A demographic challenge: Retail giants struggling for profitability in emerging economies
The entry of global leaders in retail market into emerging economies was presumed to be a threat to local businesses. It was believed that leaders such as Walmart, Tesco, Metro, etc. would wipe out local businesses in developing countries. The story however did not turn out to be as expected.
Are there areas that the super, hyper, or multinational retail leaders forget to comprehend?
One of the major factors is basketing the emerging economies as one and ignoring the individuality of the regions altogether. The rise in buying power among the middle class in the developing countries, lead to an assumption that power play and one-stop solution for all needs would change the business landscape in these economies.
Demographic similarity trap:
A business, no matter how large it is in one economy, should understand that the emerging economies are distinct in various aspects from one another. Every economy has distinct cultural aspects that influence the business practices. The hypermarkets thrived in developed economies and witnessed unparalleled growth over the years. However, when the same concept was introduced in emerging economies, the leaders in the business witnessed a setback.
The pressing concern would be to find a reason for such a setback. The answer is in simply seeing the market differently. Lifestyle of people in developed economies is different when compared to living standards in developing countries. For example, people in the developed countries are not averse to frozen food, and would not mind buying groceries and other essentials and freeze them for weeks. However, that is not the case with the people living in developing economies. People would still prefer to cook fresh food on a daily basis and not like frozen food.
The hypermarket concept relies heavily on bulk buying, which means, buying in bulk and storing for weeks and sometimes months. However, the facility to manage such storage is yet to be accepted in the emerging economies. The middle class would not afford storage that would store food and other essentials for a long period. The people in emerging economies heavily rely in buying products that would cater to a family for a day or two or a week to the most. In such situations, the local market or small vendors would play a prominent part in the daily lives of people.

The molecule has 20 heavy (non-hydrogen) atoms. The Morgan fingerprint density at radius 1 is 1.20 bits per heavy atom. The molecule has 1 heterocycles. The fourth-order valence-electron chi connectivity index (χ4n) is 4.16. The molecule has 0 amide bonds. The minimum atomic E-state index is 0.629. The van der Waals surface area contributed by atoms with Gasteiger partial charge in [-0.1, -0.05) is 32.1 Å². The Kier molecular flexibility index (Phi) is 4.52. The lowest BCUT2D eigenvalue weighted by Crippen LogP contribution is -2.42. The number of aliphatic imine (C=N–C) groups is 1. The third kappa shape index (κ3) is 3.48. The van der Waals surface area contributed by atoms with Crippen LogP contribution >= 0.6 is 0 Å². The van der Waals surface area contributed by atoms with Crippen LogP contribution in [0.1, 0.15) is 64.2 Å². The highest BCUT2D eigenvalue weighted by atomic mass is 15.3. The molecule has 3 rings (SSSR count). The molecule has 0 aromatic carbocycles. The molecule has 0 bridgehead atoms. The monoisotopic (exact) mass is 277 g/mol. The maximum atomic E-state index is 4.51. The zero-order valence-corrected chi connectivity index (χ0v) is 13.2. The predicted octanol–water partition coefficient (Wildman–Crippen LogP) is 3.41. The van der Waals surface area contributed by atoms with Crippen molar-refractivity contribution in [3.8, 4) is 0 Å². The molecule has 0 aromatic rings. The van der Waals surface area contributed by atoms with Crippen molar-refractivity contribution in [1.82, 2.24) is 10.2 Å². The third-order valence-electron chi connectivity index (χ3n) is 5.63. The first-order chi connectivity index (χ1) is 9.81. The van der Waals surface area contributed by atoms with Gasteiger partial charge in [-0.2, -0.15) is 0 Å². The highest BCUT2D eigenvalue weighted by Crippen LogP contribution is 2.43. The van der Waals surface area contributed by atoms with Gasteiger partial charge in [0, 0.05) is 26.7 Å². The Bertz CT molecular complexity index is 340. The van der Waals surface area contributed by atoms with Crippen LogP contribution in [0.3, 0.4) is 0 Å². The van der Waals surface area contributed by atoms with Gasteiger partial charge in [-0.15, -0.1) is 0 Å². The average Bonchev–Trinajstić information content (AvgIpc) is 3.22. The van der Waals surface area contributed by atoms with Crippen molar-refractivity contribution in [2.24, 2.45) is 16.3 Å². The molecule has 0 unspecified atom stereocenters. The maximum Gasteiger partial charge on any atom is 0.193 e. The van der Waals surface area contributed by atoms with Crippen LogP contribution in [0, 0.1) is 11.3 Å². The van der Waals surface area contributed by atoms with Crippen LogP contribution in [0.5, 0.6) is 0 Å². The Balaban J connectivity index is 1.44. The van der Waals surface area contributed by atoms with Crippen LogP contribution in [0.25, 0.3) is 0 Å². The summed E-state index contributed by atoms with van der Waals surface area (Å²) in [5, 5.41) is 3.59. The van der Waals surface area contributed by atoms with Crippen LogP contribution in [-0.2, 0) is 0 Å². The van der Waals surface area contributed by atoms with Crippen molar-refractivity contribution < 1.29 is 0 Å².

The hypermarket concept relies on the space, as these markets are huge in nature and are spread across wide area. The gigantic nature of the hyper markets would invariably lead the owners to find places that are out of the city limits, and with ample parking spaces. Distance becomes a factor for people in the emerging economies, as long travel to buy groceries would be impractical. Weekends offer opportunities for hypermarkets, as weekends allow people to plan things for the week ahead.
Living standard also contributed to a setback to the leaders in retail sector. When almost all the houses have cars for people to travel in the developed regions, which is not the case in emerging economies. There are families that do not own a car at all. Public transport plays a dominant part in the lives of people in developing countries. Most of the families would own a two wheeler, such as a bike, and is not a great way to conduct big ticket shopping. Therefore, a small family would be happy to shop from a nearby grocery store and still be content. Living standards of people would have a huge impact on hypermarkets and their survival in the emerging markets.
Reshaping the business strategies: The way ahead
Different factors are responsible in shaping the retail environment in every country. These factors would cumulatively impact on the variability of business in the country. Nevertheless, the potential that is offered by the retail sector worldwide is phenomenal. Reshaping business strategies, and addressing limiting factors and empowering positive factors would open new landscape for retail business in the emerging markets.
If hyper market leaders can build strategies that would address the limitations of the people in the emerging economies, the possibility of a new wave within the retail business is inevitable, as emerging economies are a huge untapped markets.